"I don't quarrel with what you and Charlie did," said Mac. "Quite the opposite; I'm suggesting we might do the same."
Archie looked at his cousin and realized that Mac was serious. He had never thought to hear such a proposal from Mac's unworldly lips; was it living so far from home that had altered him, or was it just that Archie had never known Mac as well as he had believed?
Memories of sultry nights and Charlie's caresses tempted.
"Have you–?" He was unsure how to ask whether Mac really knew what he was doing.
Mac cocked his head. "Medical students are quite accustomed to things that others might consider, shall we say, less than refined? Also learning through practice."
He had hesitated to make his suggestion, but risked it with the thought that it would be better for both of them than the alternatives. Maidenly modesty ought not to be disturbed until its possessors became matrons, sampling the dubious charms of street women bore too many hazards, and after a time self-pleasuring merely aggravated loneliness.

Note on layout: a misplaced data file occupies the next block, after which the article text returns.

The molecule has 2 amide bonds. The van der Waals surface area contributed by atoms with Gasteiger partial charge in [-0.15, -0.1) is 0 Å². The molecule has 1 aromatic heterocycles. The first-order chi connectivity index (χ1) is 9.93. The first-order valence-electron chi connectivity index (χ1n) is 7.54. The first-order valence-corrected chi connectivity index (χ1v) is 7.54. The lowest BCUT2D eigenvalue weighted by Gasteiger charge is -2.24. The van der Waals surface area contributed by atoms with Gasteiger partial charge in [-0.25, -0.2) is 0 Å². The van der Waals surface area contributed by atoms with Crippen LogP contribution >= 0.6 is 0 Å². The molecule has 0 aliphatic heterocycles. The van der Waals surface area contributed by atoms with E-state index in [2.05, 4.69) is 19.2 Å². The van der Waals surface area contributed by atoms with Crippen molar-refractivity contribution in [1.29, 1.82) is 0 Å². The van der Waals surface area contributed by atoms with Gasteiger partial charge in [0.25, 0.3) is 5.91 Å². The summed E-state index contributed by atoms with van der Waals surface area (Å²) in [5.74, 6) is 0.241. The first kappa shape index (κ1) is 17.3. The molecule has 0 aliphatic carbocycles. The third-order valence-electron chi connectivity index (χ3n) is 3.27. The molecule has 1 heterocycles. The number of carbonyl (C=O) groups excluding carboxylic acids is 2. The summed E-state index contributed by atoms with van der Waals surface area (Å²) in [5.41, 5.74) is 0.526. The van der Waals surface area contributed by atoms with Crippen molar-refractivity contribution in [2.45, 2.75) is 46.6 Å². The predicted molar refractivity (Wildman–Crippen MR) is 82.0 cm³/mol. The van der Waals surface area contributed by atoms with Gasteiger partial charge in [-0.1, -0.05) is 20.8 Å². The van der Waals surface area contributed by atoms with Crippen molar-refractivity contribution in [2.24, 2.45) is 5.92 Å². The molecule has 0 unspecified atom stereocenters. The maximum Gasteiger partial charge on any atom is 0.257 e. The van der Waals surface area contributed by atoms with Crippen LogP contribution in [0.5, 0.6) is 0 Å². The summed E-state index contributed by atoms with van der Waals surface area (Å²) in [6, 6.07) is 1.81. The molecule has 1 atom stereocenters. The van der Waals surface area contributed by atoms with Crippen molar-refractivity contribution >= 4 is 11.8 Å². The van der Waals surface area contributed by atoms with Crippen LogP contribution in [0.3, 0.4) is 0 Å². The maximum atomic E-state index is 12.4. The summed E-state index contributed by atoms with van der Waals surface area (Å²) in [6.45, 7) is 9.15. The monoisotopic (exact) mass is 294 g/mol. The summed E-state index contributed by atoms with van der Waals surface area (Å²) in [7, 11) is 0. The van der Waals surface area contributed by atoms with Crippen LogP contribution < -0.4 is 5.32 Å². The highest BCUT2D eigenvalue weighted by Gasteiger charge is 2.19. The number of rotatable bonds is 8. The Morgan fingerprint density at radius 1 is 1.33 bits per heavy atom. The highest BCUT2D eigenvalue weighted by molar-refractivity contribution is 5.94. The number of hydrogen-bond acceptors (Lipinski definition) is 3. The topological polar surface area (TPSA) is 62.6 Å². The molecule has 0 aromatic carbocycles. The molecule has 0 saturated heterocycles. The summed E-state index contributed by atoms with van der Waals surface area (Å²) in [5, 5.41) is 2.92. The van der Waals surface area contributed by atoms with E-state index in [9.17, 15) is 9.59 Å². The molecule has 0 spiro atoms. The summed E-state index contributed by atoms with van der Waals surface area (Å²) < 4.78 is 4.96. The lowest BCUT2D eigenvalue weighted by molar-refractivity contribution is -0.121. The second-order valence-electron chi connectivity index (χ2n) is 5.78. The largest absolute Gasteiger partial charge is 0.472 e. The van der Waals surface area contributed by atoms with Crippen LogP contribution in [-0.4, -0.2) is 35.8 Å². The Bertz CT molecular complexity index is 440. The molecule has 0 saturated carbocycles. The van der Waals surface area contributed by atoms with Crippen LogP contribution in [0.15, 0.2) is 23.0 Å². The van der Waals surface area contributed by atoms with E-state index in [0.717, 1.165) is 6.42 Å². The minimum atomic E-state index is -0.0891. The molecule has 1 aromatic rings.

"I accept, then." Archie put down his coffee cup. "I presume you mean now?"
In answer Mac rose and, crossing to the door, locked it. As he walked back toward Archie and past him to the neatly-made bed, his fingers worked to unbutton the dark broadcloth of his coat, and then the white shirt underneath.
This was the Mac that Archie knew after all, direct to a fault. He smiled at the thought and stood to remove his own coat, hanging it over the back of the chair, stooping to take off his shoes before he padded over to the bed, and Mac, who lay on his side with his head propped on his hand, watching Archie. He had set his glasses on top of a stack of books and blinked myopically at Archie.
"What exactly did you and Charlie do?" Mac asked. "I heard, as I said, but I never saw."
Archie flushed at the memory, but if Mac meant to arouse him, the effort was successful. "Rubbed against each other, mostly. Once we tried using our mouths, but he didn't care for that." His hand had moved instinctively to hide the bulge in his trousers, and he dropped it, feeling foolish.
"I do," said Mac.